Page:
Kevin Williams in front of screen

Winter Solstice Flips the Switch on Darker Days

Share with...

Tired of the dark, seemingly shorter days? You’re in luck. Starting December 22, the amount of sunlight in a day starts to creep back up. 

But what happens on December 21, the first day of winter?

That’s the winter solstice, the day of the year with the least amount of sunlight in the Northern Hemisphere. And while the winter solstice signifies the beginning of the end of the long, dark days of winter, it has had deeper significance for thousands of years, in many different cultures. 

“People were always observing the motions of the sun and the stars and things like that,” said Kevin Williams, director of Buffalo State's Whitworth Ferguson Planetarium and associate professor of earth sciences and science education (pictured).

Stonehenge is an example of a monument or structure that lines up with the sunset on the winter solstice,” he said. “There are other monuments or structures like that, that line up with the sun rising and setting on different days of the year.”

It’s unclear why Stonehenge was constructed, Williams said. It may have been built as a ceremonial or religious structure, or as a calendar of sorts. The Drombeg megaliths in Ireland and Rujm el-Hiri in northern Israel are two structures that similarly align with solar benchmarks.

The winter solstice has also been a reason to celebrate over the centuries, more so than the summer solstice, Williams said. That’s because the winter solstice marks a turning point, when the sun is lowest in the sky, meaning the days afterward would start seeing more sunlight again. In other words, we've survived our darkest days. In some cultures, it was also a time to slaughter their livestock, as opposed to providing for the animals during the winter months.

“Even though it’s the Nothern Hemisphere’s first day of winter, it’s not the coldest time of year,” Williams said, referring to the solstice. “It gets colder after that. But it was kind of a marker for them.”

From a scientific standpoint, the reason for the winter solstice has to do with the earth’s axis and how the planet orbits the sun. In the Northern Hemisphere, leading up to and during the winter, we’re facing away from the sun, Williams said. That’s why the sun is lower in the sky, and why we get less direct sunlight. 

“The winter solstice is the point in the Earth’s orbit when the pole of the Earth's axis is at its farthest away from the sun,” he said. “After our winter solstice, the north pole of Earth's axis is tilted less and less away from the sun as Earth continues on its orbit.”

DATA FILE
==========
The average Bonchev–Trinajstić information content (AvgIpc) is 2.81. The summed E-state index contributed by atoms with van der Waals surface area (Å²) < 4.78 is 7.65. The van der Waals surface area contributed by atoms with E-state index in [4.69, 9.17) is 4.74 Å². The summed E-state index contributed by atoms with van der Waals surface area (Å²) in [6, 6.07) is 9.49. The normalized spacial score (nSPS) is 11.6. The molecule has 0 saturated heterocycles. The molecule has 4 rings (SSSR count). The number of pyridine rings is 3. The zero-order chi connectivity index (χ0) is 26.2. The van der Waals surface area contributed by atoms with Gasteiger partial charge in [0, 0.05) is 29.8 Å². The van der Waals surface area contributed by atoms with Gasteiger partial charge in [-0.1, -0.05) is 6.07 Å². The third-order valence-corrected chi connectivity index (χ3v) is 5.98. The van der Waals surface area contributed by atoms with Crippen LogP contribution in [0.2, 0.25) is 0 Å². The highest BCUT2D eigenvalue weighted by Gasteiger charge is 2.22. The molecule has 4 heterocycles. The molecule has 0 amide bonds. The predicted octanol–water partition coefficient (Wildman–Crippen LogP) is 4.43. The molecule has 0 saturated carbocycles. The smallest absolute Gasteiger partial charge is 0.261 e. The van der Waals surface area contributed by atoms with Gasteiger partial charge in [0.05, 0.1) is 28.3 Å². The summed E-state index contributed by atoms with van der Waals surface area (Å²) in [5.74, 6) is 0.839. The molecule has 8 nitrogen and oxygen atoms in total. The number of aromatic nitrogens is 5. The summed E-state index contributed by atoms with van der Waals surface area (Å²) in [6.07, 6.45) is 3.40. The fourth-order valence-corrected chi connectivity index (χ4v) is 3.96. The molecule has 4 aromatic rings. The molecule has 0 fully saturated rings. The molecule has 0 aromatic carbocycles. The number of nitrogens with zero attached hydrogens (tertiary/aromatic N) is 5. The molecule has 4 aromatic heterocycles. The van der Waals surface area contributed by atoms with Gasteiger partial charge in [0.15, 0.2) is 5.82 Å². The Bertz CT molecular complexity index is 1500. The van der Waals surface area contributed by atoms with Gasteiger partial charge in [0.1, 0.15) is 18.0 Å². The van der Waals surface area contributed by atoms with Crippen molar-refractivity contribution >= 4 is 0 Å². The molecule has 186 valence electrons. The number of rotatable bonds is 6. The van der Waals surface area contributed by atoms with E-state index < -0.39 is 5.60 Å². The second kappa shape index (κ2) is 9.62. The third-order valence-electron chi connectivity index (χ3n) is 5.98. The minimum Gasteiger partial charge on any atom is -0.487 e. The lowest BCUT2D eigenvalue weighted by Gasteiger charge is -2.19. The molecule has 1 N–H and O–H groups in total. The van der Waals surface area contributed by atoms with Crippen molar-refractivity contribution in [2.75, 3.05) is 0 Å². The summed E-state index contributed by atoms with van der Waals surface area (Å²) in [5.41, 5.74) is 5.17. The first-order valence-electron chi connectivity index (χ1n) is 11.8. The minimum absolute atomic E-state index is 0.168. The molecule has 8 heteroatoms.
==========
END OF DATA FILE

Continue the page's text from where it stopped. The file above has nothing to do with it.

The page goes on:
While the ancients used to celebrate the winter solstice, there are other impacts from the darkness that descends over the Northern Hemisphere for several months of the year. 

“When you think about it, our lives are really affected by how high in the sky the sun is and how that changes over the course of the year,” Williams said. “In terms of people’s personalities or attitudes with longer nights in the wintertime. People throughout time have been greatly affected by the change of the sun’s angle in the sky.”

During the short, dark days of winter, people can suffer from things like seasonal affective disorder. We tend to eat more, feel sleepier, and lack motivation for things like exercise. Traditionally, the winter solstice helped people with the timing of the harvest, preparing the fields, and as mentioned, slaughtering the livestock.

After the winter solstice, we gain between 90 seconds and two minutes of daylight through January each day. In February, we gain about two and a half minutes of sunlight each day. That cycle continues through the vernal equinox in March, when the length of day and night are nearly equal. In June, the longest day of the year is marked by the summer solstice, after which the amount of daylight starts to decrease again, through the autumnal equinox and, eventually, the winter solstice.

The winter solstice doesn’t always fall on December 21, Williams said. It depends on factors like the leap year, and where you are in the world. 

“It’s an astronomical thing, as far as where Earth is at a specific time,” he said. For instance, the solstice will occur at 11:19 p.m. on December 21 for those of us in Buffalo. “For people east of here, like say in Europe, it’s going to be on the 22nd, because they’ve already passed midnight,” he said. “It’s a specific point in the earth’s orbit, and that’s why it’s recorded as a specific time.”

If the idea of more sunlight puts you in a celebratory mood, you can do as the ancients did, and throw a party Saturday to celebrate. After all, the vernal equinox will be here before you know it.

Pictured: Kevin Williams, associate professor of earth sciences and science education.

Photos by Bruce Fox, campus photographer.